We’ll spread our collections out while creating infrastructure. Sadly, at present the museum lacks a decent café, which should seat at least 100 people and have specialised equipment (situated in Karl Marx Street). We also have a museum shop. I’ve visited many European museums: on entering a 200sq.m store, you see diverse books, albums, souvenirs (bearing the museum logo), decorations and much more. In fact, souvenirs account for around 40 percent of a museum’s profit. We’ll definitely enjoy all these in the future; I’d love to see this happen. A schoolboy could buy a magnetic souvenir for next to nothing while a foreign tourist can purchase a $50 catalogue or guidebook. I envisage all catalogues and guidebooks being published in at least three languages: Russian, Belarusian and English. I hope to see many Russians coming and I’d love tourists to be able to buy a pen featuring Chagall or an icon as a souvenir. The major mission of the quarter is to create a place in which to spend all day: coming at 11 a.m. and leaving at 7pm, taking a break at a café or sitting on a bench in the inner courtyard to enjoy the air. Afterwards, our visitors would return to the museum to see another exhibition. This would be the ideal situation for me and I’ll do my best to realise it. Crucially, we have the support of our Government.
You aren’t shying away from foreign experience, are you?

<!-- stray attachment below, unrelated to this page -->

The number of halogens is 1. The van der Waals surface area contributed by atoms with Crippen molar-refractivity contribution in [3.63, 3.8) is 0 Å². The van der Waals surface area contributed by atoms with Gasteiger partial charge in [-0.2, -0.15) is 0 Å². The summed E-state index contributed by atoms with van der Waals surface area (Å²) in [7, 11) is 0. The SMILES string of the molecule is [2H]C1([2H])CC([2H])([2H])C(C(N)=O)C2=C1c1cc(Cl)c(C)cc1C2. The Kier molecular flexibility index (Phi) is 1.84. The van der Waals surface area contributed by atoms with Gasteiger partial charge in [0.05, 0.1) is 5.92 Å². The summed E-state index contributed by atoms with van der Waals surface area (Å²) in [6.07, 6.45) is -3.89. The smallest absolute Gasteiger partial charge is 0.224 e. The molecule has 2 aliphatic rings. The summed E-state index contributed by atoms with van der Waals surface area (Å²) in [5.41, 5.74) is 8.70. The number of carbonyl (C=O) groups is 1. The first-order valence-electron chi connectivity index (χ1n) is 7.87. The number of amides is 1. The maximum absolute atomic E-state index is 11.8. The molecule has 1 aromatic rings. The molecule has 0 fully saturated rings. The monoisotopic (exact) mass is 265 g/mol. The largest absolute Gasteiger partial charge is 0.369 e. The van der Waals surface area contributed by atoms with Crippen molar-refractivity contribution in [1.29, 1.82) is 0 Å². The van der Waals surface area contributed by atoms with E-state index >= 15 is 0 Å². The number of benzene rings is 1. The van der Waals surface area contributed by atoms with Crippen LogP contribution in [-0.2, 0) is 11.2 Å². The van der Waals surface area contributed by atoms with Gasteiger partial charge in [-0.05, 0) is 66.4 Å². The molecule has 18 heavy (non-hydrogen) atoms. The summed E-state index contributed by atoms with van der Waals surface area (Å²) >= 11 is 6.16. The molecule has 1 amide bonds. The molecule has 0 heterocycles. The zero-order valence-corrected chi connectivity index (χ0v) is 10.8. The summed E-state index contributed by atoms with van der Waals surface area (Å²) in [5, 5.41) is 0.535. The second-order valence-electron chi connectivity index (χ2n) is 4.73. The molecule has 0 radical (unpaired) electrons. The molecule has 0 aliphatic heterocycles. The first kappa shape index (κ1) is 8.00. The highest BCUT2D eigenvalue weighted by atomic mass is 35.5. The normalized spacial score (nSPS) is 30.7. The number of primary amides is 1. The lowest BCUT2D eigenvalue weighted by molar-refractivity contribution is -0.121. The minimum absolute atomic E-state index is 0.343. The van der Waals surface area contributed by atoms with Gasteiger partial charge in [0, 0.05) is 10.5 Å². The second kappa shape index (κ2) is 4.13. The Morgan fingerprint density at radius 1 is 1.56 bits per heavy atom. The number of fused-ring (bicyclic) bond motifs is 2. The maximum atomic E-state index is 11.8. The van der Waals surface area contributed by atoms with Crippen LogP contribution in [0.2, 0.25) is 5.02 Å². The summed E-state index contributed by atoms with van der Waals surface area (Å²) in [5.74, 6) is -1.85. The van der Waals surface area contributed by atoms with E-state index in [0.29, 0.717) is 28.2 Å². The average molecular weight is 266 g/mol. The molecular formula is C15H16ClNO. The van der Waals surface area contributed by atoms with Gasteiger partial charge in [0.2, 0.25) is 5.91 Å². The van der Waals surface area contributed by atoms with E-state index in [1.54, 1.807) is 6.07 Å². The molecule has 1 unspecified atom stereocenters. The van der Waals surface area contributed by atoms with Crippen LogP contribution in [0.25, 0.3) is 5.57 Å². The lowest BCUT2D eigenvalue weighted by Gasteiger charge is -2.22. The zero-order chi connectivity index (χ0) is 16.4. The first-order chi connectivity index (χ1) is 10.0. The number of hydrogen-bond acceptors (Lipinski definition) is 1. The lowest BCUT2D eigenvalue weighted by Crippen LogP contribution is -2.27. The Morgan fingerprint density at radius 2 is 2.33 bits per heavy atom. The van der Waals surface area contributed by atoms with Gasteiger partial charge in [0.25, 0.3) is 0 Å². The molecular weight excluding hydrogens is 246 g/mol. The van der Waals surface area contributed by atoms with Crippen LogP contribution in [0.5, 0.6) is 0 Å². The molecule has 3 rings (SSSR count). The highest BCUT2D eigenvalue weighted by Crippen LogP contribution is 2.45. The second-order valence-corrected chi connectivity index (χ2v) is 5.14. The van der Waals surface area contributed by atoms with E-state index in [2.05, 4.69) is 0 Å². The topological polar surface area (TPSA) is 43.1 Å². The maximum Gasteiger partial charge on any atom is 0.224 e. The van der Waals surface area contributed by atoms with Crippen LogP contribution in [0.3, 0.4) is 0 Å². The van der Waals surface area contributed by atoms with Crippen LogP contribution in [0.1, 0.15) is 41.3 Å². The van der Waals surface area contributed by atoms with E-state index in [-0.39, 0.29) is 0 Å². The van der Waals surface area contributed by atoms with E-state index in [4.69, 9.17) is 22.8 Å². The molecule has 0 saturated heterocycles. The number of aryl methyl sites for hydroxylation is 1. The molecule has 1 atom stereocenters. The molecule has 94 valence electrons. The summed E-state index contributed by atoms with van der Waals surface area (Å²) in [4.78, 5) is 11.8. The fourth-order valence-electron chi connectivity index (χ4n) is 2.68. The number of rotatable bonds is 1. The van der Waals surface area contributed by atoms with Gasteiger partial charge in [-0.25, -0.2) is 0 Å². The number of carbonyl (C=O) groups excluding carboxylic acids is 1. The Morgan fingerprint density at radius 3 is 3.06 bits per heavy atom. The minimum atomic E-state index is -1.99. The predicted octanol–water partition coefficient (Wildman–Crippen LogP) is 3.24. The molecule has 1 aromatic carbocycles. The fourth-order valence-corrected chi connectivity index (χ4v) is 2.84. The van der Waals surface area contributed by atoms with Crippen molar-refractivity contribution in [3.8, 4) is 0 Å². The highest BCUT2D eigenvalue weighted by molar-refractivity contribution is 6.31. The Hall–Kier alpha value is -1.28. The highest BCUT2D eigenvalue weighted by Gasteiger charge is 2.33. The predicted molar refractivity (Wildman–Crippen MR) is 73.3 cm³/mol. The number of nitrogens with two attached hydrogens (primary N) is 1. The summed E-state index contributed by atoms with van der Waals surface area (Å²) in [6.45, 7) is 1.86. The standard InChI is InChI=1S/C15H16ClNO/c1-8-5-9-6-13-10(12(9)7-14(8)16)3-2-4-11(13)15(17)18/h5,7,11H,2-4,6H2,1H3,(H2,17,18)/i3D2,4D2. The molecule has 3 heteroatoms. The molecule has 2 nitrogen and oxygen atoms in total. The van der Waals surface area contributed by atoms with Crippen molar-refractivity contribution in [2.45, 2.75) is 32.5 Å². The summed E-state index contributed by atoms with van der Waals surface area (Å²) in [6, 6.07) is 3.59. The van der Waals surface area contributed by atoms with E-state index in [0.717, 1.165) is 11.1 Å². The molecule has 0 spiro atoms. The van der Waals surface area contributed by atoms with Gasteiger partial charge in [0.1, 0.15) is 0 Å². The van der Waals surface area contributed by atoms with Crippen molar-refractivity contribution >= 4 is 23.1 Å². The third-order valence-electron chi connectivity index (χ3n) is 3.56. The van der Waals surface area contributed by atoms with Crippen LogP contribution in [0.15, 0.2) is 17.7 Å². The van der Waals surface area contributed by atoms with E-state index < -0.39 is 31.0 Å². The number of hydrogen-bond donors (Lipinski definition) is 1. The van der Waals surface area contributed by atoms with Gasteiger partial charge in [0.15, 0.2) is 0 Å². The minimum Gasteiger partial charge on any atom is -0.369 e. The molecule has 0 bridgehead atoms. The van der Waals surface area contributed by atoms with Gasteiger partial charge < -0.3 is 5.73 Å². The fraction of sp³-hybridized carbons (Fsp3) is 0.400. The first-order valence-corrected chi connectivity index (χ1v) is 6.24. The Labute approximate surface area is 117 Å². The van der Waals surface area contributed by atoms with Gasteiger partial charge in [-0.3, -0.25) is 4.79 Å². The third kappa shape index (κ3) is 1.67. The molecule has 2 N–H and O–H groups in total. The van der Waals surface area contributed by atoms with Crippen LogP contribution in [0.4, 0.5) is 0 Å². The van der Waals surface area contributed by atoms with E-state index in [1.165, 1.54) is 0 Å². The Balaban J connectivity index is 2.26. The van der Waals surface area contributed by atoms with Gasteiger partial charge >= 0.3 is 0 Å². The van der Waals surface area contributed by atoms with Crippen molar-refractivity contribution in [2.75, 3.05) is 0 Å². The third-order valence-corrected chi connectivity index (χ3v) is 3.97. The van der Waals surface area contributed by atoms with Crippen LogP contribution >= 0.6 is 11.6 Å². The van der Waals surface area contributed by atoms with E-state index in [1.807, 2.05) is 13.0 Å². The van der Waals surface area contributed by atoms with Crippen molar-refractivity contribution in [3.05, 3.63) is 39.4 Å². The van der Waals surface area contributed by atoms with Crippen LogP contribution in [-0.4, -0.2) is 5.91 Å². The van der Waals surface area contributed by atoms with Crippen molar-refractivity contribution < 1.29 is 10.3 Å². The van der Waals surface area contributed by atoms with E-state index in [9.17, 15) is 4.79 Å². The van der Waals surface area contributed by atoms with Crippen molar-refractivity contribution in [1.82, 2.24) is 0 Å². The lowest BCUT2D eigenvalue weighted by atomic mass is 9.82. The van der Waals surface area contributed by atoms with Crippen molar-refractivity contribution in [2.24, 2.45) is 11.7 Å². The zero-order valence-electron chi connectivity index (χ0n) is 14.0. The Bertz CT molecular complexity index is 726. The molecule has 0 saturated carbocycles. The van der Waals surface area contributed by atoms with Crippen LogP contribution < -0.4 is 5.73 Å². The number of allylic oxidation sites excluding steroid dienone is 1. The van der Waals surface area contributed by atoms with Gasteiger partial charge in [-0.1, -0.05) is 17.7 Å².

Abroad, I focus not on pictures but on how they are displayed. I view the area as if I am an executive manager, paying attention to flooring and lighting. Pictures are secondary for me, as I’m learning.
In 16 years of your directorship, have you become convinced that modern visitors are more demanding and better prepared than before?
We have the Internet now, so people can take a virtual tour of the Tretyakov Gallery or another museum. Modern art lovers can take a Belavia plane to Paris: it’s just a two-hour flight to personally see the Mona Lisa. Nothing can surprise us now. Audiences are true gourmands: demanding and sophisticated. We need to be ready, in order not to lag behind in technology, exhibitions, methods and staff. Our new generation is changing; this is a global issue and a museum director cannot remain idle. I never stop keeping my staff on their toes, though some might not like it. In the 1960-1970s, the museum was a safe harbour but now it must earn money — promoting the country’s image and organising international projects. Our visitors wish to see a Marc Chagall show or a Tretyakov Gallery exhibition. Moreover, museum staff should know foreign languages. In a word, the museum format needs expansion.
With this in mind, the ‘fight for visitors’ continues…
We have to fight for each visitor and only interesting exhibitions and programmes attract visitors. An ideal modern museum is a large cultural industry — like Hollywood.
It’s probably difficult to manage such a ‘mechanism’?
It’s not simple; it’s a huge responsibility, as the museum is our country’s ‘calling card’. I continue telling my staff that — sooner or later — new people will replace us. The museum should not remain idle. It must work and, accordingly, I bear a huge responsibility as its head. I feel this heavily so it’s no surprise I’ve gone grey so early!
Is a museum director a manager or a specialist?